This safari took us to the western slopes of the
By the riverside is a particularly splendid Alder tree, which has been entered on to the Ancient Tree Hunt data base.
Following the river the woods were
alive with birdsong, although the new leaves were making spotting the singers a little difficult. The path meanders along the valley floor and we cut up a side path to climb the hillside. There the bracken is dense but the recent reduction of the numbers of sheep grazing has allowed the regeneration of a fair amount of Birch saplings. In this area we heard the rustle of dead bracken above us and looking up saw a fine Roe deer buck. He was
staring straight at us. The wind was not in our favour, nor were the scrunchy dead leaves underfoot. We had an excellent view of his face adorned by a decent pair of antlers. We watched for a minute or so before he bolted in to a thicket nearby. There he barked like a ferocious large dog and we could hear him thrashing around.
Moving on we rejoined the main footpath through the woods. The birds were still singing all around. I was hoping to be able to point out the trill of a Wood Warbler as there had been several on migration along the Fylde coast during the previous week. If they had reached their breeding grounds unfortunately they weren’t singing.
We did, however, get brilliant views of singing Blackcap, Garden Warbler and a Yellowhammer. Green Woodpecker was heard in the distance and a Skylark sung above us most of the morning.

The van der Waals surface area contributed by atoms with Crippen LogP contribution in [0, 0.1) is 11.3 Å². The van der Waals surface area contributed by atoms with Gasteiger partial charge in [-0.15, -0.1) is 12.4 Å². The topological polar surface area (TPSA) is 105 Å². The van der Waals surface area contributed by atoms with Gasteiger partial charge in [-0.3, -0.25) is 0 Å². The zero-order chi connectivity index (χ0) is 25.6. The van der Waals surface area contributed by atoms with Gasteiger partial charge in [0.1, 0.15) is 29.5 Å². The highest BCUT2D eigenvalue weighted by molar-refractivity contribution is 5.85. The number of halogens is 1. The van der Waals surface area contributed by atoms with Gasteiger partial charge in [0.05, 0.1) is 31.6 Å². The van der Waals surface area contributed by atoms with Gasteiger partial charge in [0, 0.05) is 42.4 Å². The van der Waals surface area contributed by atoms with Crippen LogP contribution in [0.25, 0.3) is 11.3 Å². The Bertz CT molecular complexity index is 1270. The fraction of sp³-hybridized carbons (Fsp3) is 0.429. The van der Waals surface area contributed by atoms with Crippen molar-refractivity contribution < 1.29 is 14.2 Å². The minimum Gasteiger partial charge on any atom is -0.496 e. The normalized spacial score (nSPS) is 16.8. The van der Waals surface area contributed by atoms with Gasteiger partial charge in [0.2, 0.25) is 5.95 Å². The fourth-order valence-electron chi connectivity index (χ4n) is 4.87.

Despite the warmth it was not sunny and there weren’t many insects about. Two Peacocks and one unidentified White were the only butterflies seen. Two Bright Silver Line moths were disturbed from the bracken covered hillside. In amongst the bracken plenty of Dog Violets were in flower.
Retracing our steps we came across our Roebuck again. With the wind more favourable we got superb views as he cantered across the fellside. Three Buzzards circled lazily over our heads as we watched him. We also came across one of his marking posts.
Chaffinches, Robins, Wrens, Blackbirds, Willow Warblers, Chiffchaffs accompanied us along with our superb songster the Mistle Thrush. A Cuckoo was heard by other visitors but not by us. Back by the river a pair of Nuthatches very obligingly investigated a potential nesting hole only a few feet a
bove our heads.
Before returning to base we had a brief quick look for the Kingfisher at a regular haunt be it wasn’t to be found. In its place was a nesting Dipper which secretly approached its brood by diving under water, something I’ve never seen before.
Passing through one of the local villages, being Bank Holiday
, it was too busy to stop
and admire the 300+ year old Oak tree standing by the roadside. It was also disappointing that there was too much water in the river to be able to do the 4x4 ford to end the day.
In the lanes not far from Base Camp was a beautiful male Kestrel sitting on the top of a telegraph pole watching for mice, voles or maybe just a tasty worm.Where to next?